This week on Scratching Sydney’s Surface, we take a look at the 1930s economic depression, and one man’s response to overcoming some of the hardships of Sydney’s most marginalised people.

Rev Robert Hammond at Hammondville (State Library of NSW, hood_12739)
Rev Robert Hammond at Hammondville (State Library of NSW, hood_12739)

Rev Robert Hammond (1870-1946) was the Anglican minister at St Baranabas Church on Broadway from the 1920s. He as a ‘practical Christian’, and his focus was on providing practical support and pastoral care for down and outs, especially for working men. In 1908, he set up the first ‘Hammond Hotel’ at Newtown – it was a refuge for homeless, unemployed single men. By the 1930s, another seven ‘Hammond Hotels’ had been set up, most of them in converted factories and warehouses in and near Chippendale.

Rev Hammond held regular Wednesday evening meetings at St Baranabas, known as the ‘Brotherhood of Christian Men’, encouraging men to give up the grog and gambling. Pavement scribe Arthur Stace visited one of these meetings in 1930 and came out converted to Christianity.

The Great Depression caused hardship not only for single unemployed men, but for families. In response to this, in 1932, Rev Hammond set up a ‘pioneer homes scheme’ on a patch of virgin bushland 31kms south-west of Sydney, near Liverpool. Hammond didn’t wait for the government to step in to help Sydney’s indigent people – he bankrolled the scheme after cashing in his life insurance.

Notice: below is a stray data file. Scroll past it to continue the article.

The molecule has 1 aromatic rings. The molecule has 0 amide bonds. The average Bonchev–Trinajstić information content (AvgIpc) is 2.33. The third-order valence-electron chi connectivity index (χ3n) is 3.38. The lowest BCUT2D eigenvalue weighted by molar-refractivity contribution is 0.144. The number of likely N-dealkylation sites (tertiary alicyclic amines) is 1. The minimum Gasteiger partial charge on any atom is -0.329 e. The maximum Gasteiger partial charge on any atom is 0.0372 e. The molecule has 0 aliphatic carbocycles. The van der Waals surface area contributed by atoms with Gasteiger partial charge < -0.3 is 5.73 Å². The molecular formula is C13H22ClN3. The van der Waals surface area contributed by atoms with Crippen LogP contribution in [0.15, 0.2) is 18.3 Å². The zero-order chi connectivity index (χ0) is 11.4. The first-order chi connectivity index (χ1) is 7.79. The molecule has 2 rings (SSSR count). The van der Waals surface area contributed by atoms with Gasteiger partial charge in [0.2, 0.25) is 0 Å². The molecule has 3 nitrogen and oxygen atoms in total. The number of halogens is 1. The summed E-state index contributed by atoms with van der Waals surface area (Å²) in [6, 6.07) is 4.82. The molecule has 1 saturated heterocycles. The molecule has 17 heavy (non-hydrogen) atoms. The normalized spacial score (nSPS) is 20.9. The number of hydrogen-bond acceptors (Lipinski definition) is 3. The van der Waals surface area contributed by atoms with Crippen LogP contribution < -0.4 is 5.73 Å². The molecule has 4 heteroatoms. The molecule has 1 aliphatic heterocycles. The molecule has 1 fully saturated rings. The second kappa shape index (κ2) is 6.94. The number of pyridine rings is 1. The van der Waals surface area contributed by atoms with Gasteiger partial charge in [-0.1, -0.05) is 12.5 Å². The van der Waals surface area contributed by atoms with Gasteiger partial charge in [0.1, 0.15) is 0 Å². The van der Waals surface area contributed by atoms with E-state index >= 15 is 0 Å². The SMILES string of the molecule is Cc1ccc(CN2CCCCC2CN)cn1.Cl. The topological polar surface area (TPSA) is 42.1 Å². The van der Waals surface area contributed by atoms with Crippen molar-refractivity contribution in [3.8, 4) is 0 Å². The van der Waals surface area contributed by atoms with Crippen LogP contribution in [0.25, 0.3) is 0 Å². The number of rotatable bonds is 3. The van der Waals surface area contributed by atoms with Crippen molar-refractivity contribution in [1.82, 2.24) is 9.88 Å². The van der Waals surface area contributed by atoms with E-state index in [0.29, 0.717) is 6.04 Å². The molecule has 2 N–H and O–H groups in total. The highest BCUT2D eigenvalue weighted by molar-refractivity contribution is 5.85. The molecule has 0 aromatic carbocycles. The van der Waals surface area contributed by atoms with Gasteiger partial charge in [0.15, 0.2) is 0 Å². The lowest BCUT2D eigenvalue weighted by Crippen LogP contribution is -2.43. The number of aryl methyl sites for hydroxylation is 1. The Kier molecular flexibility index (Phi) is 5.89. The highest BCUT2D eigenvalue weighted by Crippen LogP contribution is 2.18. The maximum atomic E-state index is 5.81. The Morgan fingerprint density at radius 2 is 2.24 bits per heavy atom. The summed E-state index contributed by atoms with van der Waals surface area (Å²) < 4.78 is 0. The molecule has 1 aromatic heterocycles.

Gardens at Hammondville, 1939 (State Library of NSW, hood_19732)
Gardens at Hammondville, 1939 (State Library of NSW, hood_19732)
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One of the homes at Hammondville, 1939 (State library of NSW, hood_19734)

Named eponymously, Hammondville was a ‘rent-purchase’ home-ownership scheme. Conditions of purchase were that the (usually male) breadwinner of the family unit had to be unemployed, that there had to be at least three children, and that the family had to either have been evicted or in threat of eviction.

In 1932, the first 13 families at Hammondville received an acre of land with a simple cottage upon it. The scheme expanded and by the 1950s, there were 110 homes. Hammond visited weekly until his death in 1946. By the 1950s, most of the families had paid off their homes. Hammondville is now a suburb of Liverpool.

Find out more about the Rev Hammond, his innovative housing scheme and his legacy through providing aged care, in the book Faith in Action: Hammondcare, written by Meredith Lake.

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